Coldbrook is a little further down the Valley and the exciting towns of Wolfville (20-minute drive), New Minas (15-minute drive), and Kentville (13-minute drive), but it’s a nice little community in its own right. Living in Coldbrook will mean a bit more driving for the wider services. There’s a Foodland grocery store, Frenchys, and a lot of fast food and quick service restaurants in Coldbrook–Callister’s Country Kitchen and Scott’s Fish and Chips are popular with residents. There’s also a large Scotian Gold Country Store, a popular farm store (you can buy your chickens there if you’re thinking of raising hens!).
While there’s no library in Coldbrook, the Kentville Library is a stunning building that draws in both locals and tourists, as it’s the sanctuary of the former United Church of St. Paul and St. Stephen on Main Street.
Coldbrook Provincial Park is a small picnic park with picnic tables available, shade from pine trees, and hiking trails nearby.
The 13-acre Ravine Park and Trail in Coldbrook features Crosby Walking Trail, gravel trails and woodland, suitable for hiking, mountain biking, and snowshoeing. The entrance is not well marked, it’s located on Poplar Drive between properties 2690 and 2678.
Are you worried you won’t make friends and build a community? Maritimers are notoriously welcoming and being active in the community is one of the best ways to meet new people. Groups like the Coldbrook & District Lions Club are always looking for volunteers, as is the volunteer Fire Service. The Lions Club hosts monthly breakfasts, trivia nights, and dances and maintains an outdoor skating rink at the Lions Hall at Huntington Hayes Park, while the Coldbrook Community Association manages rentals at Heritage Hall.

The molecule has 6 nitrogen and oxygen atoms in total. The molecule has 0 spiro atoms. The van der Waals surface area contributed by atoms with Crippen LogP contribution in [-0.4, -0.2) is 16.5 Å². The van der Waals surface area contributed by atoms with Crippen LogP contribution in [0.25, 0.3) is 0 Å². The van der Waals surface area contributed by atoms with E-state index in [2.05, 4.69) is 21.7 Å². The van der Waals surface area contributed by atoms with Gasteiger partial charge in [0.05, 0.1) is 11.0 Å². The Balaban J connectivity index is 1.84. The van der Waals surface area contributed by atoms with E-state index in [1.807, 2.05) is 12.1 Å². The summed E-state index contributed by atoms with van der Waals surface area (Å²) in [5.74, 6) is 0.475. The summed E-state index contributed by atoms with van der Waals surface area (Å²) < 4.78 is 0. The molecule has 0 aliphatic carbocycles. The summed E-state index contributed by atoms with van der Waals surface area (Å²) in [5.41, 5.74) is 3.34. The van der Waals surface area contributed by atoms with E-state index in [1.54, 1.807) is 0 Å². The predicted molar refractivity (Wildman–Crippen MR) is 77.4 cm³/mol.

Let’s talk about some of the necessities – housing, health care, schools, employment, and public transit. Coldbrook has something for everyone. Housing encompasses a wide range of styles and price points, from new builds, older homes, to run down farmhouses in need of a lot of TLC.
If you’re buying a fixer-upper or building new on vacant land, keep in mind that things move slower in rural areas than they do in big cities. It can be difficult to find skilled tradespeople with time in their schedule. Many people new to Nova Scotia are often shocked at how long it can take to obtain permits or secure tradespeople with time in their schedule. After all, they’re trying to enjoy the slower pace of life that is probably the reason you’re thinking of moving here too.
In town, homes are connected to municipal water and sewer, and the property tax rate is significantly higher than in the surrounding rural area, where you’ll be responsible for maintaining or upgrading a well and septic system. Roads will be plowed reliably in Coldbrook, but if you purchase land on a private road, you and the other road residents will be responsible for arranging and paying for your own road maintenance, and snow clearing.
Kentville’s Valley Regional Hospital is your closest hospital, while nearby Berwick is home to the Western Kings Memorial Health Centre for less urgent medical needs. Unfortunately, more than 10% of Nova Scotians are without a doctor, and it’s important to keep this in mind if you’re considering moving to a rural area.
Coldbrook has a P-8 school, Coldbrook & District School.
High school students attend nearby Central Kings High School.
Coldbrook is home to several industrial and manufacturing facilities, and the Michelin plant in nearby Waterville is always hiring. You may be able to find a job at the large Scotian Gold farm store, the school, or at one of the retail stores or restaurants or another small business.
If you don’t drive, there is public transit in Annapolis and Kings County on major routes. The Kings Transit bus connects Coldbrook up and down the Valley.
That’s it for our tour of Coldbrook, Nova Scotia. Be sure to reach out if you have any questions.